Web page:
|by Olalah Njenga, Marketing Strategist & Author, owner of YellowWood Group and Carolina Business Connection Columnist|
For several years, we were “that” house in the neighborhood. “That” house is the house where neighborhood kids congregate on the porch. Kids you don’t know show up bumped, bruised and bleeding looking for a kind word and a first aid kit. “That” house is the house where neighbors show up with dog on lease, key in hand, a feeding schedule and a sticky note of emergency phone numbers in case something happened to the dog, the house or both. How did we become “that” house in our neighborhood? Reputation!
Over the past 10 years, we’ve changed how we connect with each other, how we define friend and how we vet vendors and employees. In fact, over the past decade, we’ve changed nearly every aspect of how we live, work and play and that includes how we build our reputations. Now, more than any other time in history, our reputation is framed by more outside influences than ones we directly control. Before we ever meet people face to face, they’ve likely “googled” us to see what we look like, who we know and what we do for a living. With all of this going on in the background, have you ever contemplated whether your reputation online reflects your reputation offline?
Our offline reputation is typically comprised of the relationships we’ve built with people. Whether friends, colleagues, contacts or customers, we’ve put time and energy into cultivating relationships that allow people to feel good about being in association with us. In fact, it’s refreshing to meet someone who, upon your introducing yourself, says immediately, “I’ve heard such great things about you.” We all want that comforting feeling.
The very same people who are framing your reputation offline are also doing it online, whether you know it or not. That’s right! They are mentioning your name in online conversations. They are tagging you in blog posts and pictures. They are referencing you in articles and videos. In fact, your online reputation is equally as important as your offline one. So . . . how do you manage your overall reputation when you don’t know it’s happening in the background and you can’t control it? That’s easy . . . software!
Reputation monitoring tools are software programs that proactively find out information about you and who’s saying it. Don’t you want to know what is being said about you, who’s saying it and why? Your reputation has social and professional equity. It lingers long after you’ve left a job, a community, a group, a church, even a marriage. In fact, I would argue that your reputation, whether online or offline, is your most valuable piece of collateral. Protect it at all cost.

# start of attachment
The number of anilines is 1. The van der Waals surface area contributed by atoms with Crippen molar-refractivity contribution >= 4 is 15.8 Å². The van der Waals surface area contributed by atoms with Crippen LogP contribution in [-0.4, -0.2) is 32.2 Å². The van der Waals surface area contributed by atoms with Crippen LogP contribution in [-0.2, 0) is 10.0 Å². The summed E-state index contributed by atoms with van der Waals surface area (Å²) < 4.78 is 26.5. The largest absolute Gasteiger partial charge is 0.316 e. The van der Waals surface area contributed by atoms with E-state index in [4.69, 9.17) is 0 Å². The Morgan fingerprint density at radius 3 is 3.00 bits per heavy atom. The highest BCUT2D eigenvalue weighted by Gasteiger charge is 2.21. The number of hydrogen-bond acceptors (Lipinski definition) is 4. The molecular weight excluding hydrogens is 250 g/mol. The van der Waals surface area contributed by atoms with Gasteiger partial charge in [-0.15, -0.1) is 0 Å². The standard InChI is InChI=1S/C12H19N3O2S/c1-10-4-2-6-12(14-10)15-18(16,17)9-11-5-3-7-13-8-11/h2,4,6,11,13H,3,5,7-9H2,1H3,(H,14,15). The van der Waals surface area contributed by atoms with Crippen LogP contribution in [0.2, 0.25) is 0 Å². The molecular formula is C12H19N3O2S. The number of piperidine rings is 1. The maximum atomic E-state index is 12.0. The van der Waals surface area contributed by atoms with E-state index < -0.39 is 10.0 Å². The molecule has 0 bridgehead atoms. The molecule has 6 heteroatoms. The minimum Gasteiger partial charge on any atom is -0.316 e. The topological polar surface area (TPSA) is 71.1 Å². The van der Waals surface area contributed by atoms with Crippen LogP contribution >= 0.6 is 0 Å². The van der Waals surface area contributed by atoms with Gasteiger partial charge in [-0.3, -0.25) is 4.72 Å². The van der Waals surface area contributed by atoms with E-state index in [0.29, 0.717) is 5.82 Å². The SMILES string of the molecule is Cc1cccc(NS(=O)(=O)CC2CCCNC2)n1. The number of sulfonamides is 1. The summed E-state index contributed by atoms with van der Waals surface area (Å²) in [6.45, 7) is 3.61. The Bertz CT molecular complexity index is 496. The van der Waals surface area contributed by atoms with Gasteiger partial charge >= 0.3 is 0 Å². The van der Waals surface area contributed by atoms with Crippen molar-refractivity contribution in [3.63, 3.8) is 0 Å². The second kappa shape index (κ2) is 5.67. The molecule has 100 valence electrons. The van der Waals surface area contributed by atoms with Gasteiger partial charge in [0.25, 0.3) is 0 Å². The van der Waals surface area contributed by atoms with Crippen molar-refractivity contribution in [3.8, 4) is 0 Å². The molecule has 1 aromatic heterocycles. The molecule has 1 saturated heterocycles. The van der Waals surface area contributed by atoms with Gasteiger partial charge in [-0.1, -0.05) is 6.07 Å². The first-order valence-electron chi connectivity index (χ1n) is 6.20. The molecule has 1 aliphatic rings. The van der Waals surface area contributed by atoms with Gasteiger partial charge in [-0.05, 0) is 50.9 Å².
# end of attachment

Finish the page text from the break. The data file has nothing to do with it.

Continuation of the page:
While I don’t have a favorite, there are several reputation monitoring tools to choose from with varying degrees of complexity. For example, on the simple end, Google Alerts will email you notifications when your word alert criteria is matched. Social Mention works similarly. Neither of these programs offer deep analytics. I’d say they function more like “listening” tools. Think of listening tools as a third ear that allows you to hear what’s being said about you online.
On the comprehensive side, there are tons of options. Meltwater, a very sophisticated system with analytics that can “learn” if mentions of you are “good”, “bad” or “neutral”. Another choice is Trackr, which offers robust analytics and detailed reporting.
The point is not to overwhelm you with software choices. The point is to stress that evolving technologies have blurred the lines between living, working and playing. Our fingertip ability to find out hundreds of pieces of information about each other in mere seconds means monitoring and managing your online reputation is just as important as the handshake relationships that we’ve cultivated over the years.
Because of my own reputation monitoring, I’ve discovered I was nominated for two achievements, mentioned in several blogs, tagged in scores of photos, quoted in an article and, if you can believe it, had a meeting – which I apparently forgot to put on my calendar. Thank goodness the woman I was meeting was so excited to meet with me that she chatted about the meeting online with a friend.
If your reputation is worth anything to you, than the notion that people will talk about you whether you are listening to them or not should make you just uncomfortable enough to take your online reputation as seriously as the one you’ve worked so hard to create offline.
Olalah Njenga, YellowWood Group, LLC
Olalah Njenga is the CEO and Senior Marketing Strategist at YellowWood Group, a marketing firm that specializes in helping companies align marketing strategies with sales goals. She is also the creator of the Marketing With Ease™ System and the author of 37 What Were They Thinking Moments In Marketing. As a member of the National Speakers Association (NSA), Olalah speaks nationally on business impacting topics, including strategic marketing, entrepreneurship, business planning, differentiation, social media and branding. In 2009 and 2010, Olalah was honored as a Stevie® Awards Women In Business Finalist in the Lifetime Achievement category. Olalah sits on several advisory boards and serves as a volunteer counselor for SCORE. SCORE, the “Counselors of America’s Small Business Owners”, is a national association dedicated to helping small business owners form and grow their businesses.
Olalah Njenga, Columnist
Carolina Business Connection
YellowWood Group, LLC